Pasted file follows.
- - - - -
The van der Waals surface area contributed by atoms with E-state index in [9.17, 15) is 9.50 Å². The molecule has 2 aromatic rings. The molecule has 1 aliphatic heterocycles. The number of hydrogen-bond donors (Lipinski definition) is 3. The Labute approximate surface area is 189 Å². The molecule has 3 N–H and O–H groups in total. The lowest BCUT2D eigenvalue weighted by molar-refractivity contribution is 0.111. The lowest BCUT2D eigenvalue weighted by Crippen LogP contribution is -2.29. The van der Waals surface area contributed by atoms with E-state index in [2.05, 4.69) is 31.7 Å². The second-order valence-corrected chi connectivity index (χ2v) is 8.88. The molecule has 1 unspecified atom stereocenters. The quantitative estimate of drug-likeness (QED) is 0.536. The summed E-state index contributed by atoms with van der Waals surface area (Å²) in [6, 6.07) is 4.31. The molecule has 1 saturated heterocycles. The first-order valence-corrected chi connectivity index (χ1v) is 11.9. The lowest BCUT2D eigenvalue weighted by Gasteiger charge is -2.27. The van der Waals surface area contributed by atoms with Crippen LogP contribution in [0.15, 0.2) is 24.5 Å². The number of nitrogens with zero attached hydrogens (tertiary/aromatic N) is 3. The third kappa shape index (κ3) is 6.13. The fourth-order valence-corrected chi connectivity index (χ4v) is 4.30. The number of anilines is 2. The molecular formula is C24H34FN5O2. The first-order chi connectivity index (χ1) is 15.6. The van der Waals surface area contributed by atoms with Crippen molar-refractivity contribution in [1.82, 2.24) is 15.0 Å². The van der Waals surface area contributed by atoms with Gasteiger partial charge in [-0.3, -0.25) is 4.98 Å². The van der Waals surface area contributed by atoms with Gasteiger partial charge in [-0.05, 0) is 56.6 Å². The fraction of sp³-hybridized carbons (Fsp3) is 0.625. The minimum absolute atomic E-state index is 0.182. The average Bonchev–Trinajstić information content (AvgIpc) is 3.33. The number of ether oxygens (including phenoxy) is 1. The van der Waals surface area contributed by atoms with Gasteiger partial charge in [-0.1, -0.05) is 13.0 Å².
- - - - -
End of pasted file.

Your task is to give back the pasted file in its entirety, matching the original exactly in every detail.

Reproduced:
The van der Waals surface area contributed by atoms with E-state index in [9.17, 15) is 9.50 Å². The molecule has 2 aromatic rings. The molecule has 1 aliphatic heterocycles. The number of hydrogen-bond donors (Lipinski definition) is 3. The Labute approximate surface area is 189 Å². The molecule has 3 N–H and O–H groups in total. The lowest BCUT2D eigenvalue weighted by molar-refractivity contribution is 0.111. The lowest BCUT2D eigenvalue weighted by Crippen LogP contribution is -2.29. The van der Waals surface area contributed by atoms with E-state index in [2.05, 4.69) is 31.7 Å². The second-order valence-corrected chi connectivity index (χ2v) is 8.88. The molecule has 1 unspecified atom stereocenters. The quantitative estimate of drug-likeness (QED) is 0.536. The summed E-state index contributed by atoms with van der Waals surface area (Å²) in [6, 6.07) is 4.31. The molecule has 1 saturated heterocycles. The first-order valence-corrected chi connectivity index (χ1v) is 11.9. The lowest BCUT2D eigenvalue weighted by Gasteiger charge is -2.27. The van der Waals surface area contributed by atoms with Crippen LogP contribution in [0.15, 0.2) is 24.5 Å². The number of nitrogens with zero attached hydrogens (tertiary/aromatic N) is 3. The third kappa shape index (κ3) is 6.13. The fourth-order valence-corrected chi connectivity index (χ4v) is 4.30. The number of anilines is 2. The molecular formula is C24H34FN5O2. The first-order chi connectivity index (χ1) is 15.6. The van der Waals surface area contributed by atoms with Crippen molar-refractivity contribution in [1.82, 2.24) is 15.0 Å². The van der Waals surface area contributed by atoms with Gasteiger partial charge in [-0.3, -0.25) is 4.98 Å². The van der Waals surface area contributed by atoms with Gasteiger partial charge in [-0.05, 0) is 56.6 Å². The fraction of sp³-hybridized carbons (Fsp3) is 0.625. The minimum absolute atomic E-state index is 0.182. The average Bonchev–Trinajstić information content (AvgIpc) is 3.33. The number of ether oxygens (including phenoxy) is 1. The van der Waals surface area contributed by atoms with Gasteiger partial charge in [-0.1, -0.05) is 13.0 Å².